Walk-in centres are often first line contact for rape victimsBMJ 2003; 326 doi: https://doi.org/10.1136/bmj.326.7400.1215-a (Published 29 May 2003) Cite this as: BMJ 2003;326:1215
- Maria J Gough, walk-in centre nurse practitioner ()
EDITOR—Wilken and Welche discusssed the management of people who have been raped.1 Walk-in centres provide emergency hormonal contraception: we see women presenting for emergency hormonal contraception because they have been raped.
Victims include people who have experienced “date rapes” or domestic violence—not everyone feels able to divulge the circumstances of their experience. Amazingly, some do not even realise that they have been raped. Few want police involvement.
Walk-in centres could, in the future, take samples for blood and urine 0–72 hours after the rape (for drugs), which is also the time frame for post-traumatic reactions and administration of emergency contraception.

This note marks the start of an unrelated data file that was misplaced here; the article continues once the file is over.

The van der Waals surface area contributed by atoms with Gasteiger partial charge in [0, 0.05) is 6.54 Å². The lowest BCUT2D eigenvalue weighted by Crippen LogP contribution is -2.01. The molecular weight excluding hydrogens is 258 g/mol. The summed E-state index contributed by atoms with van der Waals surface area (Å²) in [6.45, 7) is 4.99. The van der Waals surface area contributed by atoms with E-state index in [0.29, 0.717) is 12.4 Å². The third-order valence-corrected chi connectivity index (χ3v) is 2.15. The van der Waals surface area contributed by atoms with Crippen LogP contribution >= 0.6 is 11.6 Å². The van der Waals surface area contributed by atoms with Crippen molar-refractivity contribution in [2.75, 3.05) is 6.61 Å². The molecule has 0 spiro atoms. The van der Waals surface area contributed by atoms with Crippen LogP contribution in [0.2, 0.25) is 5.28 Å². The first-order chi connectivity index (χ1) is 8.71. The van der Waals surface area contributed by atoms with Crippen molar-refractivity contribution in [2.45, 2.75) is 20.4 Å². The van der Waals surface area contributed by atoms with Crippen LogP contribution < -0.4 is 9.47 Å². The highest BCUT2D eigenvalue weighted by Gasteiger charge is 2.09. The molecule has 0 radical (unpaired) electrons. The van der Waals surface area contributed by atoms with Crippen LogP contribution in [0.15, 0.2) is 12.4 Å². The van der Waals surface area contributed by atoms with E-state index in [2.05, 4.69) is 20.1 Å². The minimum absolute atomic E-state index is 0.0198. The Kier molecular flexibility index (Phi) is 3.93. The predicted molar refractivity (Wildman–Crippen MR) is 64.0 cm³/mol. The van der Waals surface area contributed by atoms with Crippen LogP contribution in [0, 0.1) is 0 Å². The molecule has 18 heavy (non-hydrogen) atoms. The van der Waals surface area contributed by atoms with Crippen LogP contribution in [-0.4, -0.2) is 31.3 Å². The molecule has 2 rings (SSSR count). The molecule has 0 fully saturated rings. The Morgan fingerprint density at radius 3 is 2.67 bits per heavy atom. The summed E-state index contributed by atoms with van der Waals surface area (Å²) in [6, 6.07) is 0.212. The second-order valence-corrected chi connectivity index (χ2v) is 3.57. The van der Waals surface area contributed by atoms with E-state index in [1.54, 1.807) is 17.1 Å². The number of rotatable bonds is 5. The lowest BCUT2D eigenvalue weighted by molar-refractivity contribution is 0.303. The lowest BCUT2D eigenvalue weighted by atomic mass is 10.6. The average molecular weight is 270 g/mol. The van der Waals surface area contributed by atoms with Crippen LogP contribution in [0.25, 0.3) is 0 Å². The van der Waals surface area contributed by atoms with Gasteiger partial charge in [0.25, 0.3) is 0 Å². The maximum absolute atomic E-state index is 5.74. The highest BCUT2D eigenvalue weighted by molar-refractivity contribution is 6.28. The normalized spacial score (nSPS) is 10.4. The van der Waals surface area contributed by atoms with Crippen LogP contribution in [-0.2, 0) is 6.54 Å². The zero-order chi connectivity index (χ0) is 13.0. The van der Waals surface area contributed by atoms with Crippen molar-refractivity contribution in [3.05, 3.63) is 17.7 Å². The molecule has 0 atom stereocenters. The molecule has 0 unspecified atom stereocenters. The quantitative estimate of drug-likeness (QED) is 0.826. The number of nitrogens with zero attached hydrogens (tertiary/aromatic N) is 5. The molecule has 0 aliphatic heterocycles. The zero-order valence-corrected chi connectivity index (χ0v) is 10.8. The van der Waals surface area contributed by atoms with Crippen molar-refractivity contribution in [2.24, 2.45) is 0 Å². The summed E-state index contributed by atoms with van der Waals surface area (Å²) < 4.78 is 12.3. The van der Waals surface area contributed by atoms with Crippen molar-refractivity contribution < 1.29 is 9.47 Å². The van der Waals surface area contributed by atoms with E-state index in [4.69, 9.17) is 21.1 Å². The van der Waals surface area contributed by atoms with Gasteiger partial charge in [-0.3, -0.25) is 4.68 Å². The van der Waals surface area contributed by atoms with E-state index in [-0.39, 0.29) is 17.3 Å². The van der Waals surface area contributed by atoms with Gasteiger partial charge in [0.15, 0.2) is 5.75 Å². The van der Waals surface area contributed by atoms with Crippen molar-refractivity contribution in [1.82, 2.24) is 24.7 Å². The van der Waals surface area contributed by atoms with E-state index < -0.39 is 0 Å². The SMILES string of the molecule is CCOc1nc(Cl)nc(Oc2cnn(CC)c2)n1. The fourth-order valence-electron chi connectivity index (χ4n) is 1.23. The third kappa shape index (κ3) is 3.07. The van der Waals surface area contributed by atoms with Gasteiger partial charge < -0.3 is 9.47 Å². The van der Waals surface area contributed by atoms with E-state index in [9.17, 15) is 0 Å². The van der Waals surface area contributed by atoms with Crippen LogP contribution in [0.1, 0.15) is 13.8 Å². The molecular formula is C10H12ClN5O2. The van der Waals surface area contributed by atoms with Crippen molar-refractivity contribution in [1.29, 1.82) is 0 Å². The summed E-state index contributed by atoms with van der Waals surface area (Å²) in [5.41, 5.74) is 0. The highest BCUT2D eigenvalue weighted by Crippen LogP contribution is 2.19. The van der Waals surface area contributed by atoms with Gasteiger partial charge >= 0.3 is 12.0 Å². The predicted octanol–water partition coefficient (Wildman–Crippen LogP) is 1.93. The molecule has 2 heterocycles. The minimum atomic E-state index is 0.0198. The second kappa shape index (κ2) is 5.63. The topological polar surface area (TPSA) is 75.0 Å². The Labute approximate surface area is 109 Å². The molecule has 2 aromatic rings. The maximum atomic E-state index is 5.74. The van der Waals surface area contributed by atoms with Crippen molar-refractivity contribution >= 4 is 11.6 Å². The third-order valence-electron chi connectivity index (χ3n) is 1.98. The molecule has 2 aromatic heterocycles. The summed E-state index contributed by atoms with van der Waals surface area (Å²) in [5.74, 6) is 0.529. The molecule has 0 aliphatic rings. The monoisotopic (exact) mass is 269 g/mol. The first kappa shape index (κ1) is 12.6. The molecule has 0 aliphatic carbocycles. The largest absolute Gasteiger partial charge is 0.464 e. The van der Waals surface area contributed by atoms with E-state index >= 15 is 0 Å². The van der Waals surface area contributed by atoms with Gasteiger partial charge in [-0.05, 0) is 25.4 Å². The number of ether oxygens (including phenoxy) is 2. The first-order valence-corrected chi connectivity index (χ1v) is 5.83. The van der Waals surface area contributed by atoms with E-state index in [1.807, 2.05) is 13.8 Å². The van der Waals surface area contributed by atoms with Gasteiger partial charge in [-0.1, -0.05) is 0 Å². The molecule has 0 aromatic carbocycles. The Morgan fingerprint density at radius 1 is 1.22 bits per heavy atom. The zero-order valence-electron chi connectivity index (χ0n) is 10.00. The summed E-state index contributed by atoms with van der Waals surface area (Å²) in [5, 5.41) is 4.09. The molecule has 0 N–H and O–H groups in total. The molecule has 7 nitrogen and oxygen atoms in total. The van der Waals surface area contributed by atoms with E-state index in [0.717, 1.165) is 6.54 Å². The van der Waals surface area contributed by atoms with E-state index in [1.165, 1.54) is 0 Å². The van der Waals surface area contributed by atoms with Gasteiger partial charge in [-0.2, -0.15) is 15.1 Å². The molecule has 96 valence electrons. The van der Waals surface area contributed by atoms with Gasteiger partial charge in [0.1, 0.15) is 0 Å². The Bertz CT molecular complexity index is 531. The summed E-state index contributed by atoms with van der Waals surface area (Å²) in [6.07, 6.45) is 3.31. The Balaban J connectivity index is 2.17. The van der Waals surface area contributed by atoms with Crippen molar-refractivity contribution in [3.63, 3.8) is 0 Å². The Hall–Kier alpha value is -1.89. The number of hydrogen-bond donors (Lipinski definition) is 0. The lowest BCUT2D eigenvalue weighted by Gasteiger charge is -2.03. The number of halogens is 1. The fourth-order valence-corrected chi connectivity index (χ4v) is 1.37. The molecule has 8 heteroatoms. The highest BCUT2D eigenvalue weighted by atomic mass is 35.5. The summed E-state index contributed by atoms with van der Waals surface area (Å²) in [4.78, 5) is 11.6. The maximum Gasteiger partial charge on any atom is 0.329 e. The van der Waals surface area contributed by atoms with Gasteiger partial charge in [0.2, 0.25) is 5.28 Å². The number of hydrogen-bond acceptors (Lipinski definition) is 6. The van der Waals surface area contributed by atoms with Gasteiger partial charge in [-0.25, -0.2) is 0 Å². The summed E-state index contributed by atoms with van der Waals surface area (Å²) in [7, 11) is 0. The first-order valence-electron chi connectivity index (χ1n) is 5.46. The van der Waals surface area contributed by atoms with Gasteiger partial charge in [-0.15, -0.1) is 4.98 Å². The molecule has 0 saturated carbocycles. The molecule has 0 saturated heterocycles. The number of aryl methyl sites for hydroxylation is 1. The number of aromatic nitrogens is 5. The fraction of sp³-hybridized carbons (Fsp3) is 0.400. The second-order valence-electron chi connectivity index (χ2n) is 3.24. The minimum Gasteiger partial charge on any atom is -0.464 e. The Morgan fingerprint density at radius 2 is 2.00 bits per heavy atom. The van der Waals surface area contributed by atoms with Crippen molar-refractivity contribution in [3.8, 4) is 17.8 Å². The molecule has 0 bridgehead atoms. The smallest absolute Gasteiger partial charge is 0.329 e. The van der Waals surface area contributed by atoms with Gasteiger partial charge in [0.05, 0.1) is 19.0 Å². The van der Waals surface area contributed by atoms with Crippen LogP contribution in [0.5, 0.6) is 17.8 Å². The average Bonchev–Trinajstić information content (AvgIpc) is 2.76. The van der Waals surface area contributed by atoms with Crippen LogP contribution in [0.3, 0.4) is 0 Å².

Walk-in centres offer long opening hours, treatment of minor injuries, and drug treatment under primary group direction on site. Staff also have access to other relevant areas via liaison links and referral pathways. Walk-in centre nurses could even be trained in forensic and sexual health examination. There is currently a nurse forensic examiner pilot scheme in Manchester.
The recent changes to the rape laws to encourage reporting of this crime are likely to affect the NHS—the 42 walk-in centres countrywide could help improve the quality of care currently offered to this client group.
Competing interests None declared.